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  • Who's Making Money off the iPhone?

    It's been clear for some time that the iPhone is a huge moneymaker for both Apple and its US carrier AT&T, as well as the constellation of component suppliers that make parts for it. Tracking the actual dollar figures, though, is a difficult task given the complexity of the iPhone ecosystem and the secrecy surrounding Apple and AT&T's business relationship. A post on GigaOM this week, though, took a stab at pulling together what's known and believed to be true about the iPhone business, and did it in an innovative, highly readable format. Instead of a long post filled with dry facts and figures, the site created a graphic with simple charts and graphs. It's an interesting "read."

    For the 5.2 million iPhones it built in the third quarter of this year, Apple spent $1 billion with its components suppliers and manufacturing partners. The monetary gain alone is not the only benefit an iPhone parts supplier garners, though: having one of your components used in an iPhone gives bragging rights that helps those companies negotiate better deals for their own raw materials and passing those savings on to Apple. As an analyst quoted in the graphic points out:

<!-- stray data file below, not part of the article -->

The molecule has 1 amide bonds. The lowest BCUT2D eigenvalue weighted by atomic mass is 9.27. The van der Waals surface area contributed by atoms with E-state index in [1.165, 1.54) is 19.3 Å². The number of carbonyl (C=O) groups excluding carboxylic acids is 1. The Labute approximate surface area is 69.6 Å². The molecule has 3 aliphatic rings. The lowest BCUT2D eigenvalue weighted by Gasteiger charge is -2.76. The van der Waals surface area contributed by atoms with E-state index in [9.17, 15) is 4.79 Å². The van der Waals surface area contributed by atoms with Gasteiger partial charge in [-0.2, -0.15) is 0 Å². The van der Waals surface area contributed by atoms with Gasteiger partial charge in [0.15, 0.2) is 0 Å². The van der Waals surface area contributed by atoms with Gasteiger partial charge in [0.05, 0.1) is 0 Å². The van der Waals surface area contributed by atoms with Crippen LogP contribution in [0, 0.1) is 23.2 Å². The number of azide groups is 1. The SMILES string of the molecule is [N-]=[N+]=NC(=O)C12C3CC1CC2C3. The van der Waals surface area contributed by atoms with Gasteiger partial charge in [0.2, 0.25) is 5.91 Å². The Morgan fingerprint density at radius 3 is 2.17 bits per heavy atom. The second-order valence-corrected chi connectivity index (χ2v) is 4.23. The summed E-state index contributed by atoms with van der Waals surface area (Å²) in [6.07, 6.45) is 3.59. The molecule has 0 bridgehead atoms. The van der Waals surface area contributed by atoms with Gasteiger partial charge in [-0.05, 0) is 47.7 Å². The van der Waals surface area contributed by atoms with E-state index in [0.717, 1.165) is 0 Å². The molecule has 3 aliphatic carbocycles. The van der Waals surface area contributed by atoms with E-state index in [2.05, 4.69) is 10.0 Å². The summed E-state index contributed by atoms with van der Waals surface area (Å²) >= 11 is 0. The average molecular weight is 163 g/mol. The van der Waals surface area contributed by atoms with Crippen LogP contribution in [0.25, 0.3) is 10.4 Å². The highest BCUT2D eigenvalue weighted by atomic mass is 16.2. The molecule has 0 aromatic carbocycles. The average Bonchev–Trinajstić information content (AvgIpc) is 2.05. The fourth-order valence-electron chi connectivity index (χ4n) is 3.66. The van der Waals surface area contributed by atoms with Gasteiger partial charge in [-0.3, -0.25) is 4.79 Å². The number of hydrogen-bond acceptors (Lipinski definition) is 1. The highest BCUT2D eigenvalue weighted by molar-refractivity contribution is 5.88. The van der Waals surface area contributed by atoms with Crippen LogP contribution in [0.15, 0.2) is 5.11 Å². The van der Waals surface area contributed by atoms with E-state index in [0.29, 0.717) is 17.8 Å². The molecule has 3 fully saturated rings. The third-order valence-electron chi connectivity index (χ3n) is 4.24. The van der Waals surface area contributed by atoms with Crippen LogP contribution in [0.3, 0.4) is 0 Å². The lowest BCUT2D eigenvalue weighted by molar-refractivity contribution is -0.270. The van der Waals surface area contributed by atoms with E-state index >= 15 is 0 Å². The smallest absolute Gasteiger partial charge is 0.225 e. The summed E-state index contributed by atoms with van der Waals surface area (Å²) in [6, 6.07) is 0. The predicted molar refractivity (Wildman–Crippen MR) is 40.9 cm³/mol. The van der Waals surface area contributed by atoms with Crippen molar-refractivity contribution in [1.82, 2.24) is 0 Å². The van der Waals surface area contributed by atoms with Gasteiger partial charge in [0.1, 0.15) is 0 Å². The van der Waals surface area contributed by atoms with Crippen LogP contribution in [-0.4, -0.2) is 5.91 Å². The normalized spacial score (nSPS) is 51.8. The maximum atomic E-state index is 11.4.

When you get a part in the iPhone, there’s a recognition that goes with it, and that can be good for business with others down the road.
    When Apple sells a $199 iPhone, AT&T reportedly pays out $351 in subsidies. Apple charges AT&T $550 per iPhone that it buys for resale in its online store or retail outlets. AT&T later makes back the money it spent on the phone in monthly service charges. With an unlimited 3G plan sold for $30 a month, AT&T makes $720 in data plan revenue over a two-year contract, which adds up to $2 billion US for the carrier.

    image via Geek.com from original GigaOM graphic
    This article was originally published in forum thread: Who's Making Money off the iPhone? started by Paul Daniel Ash View original post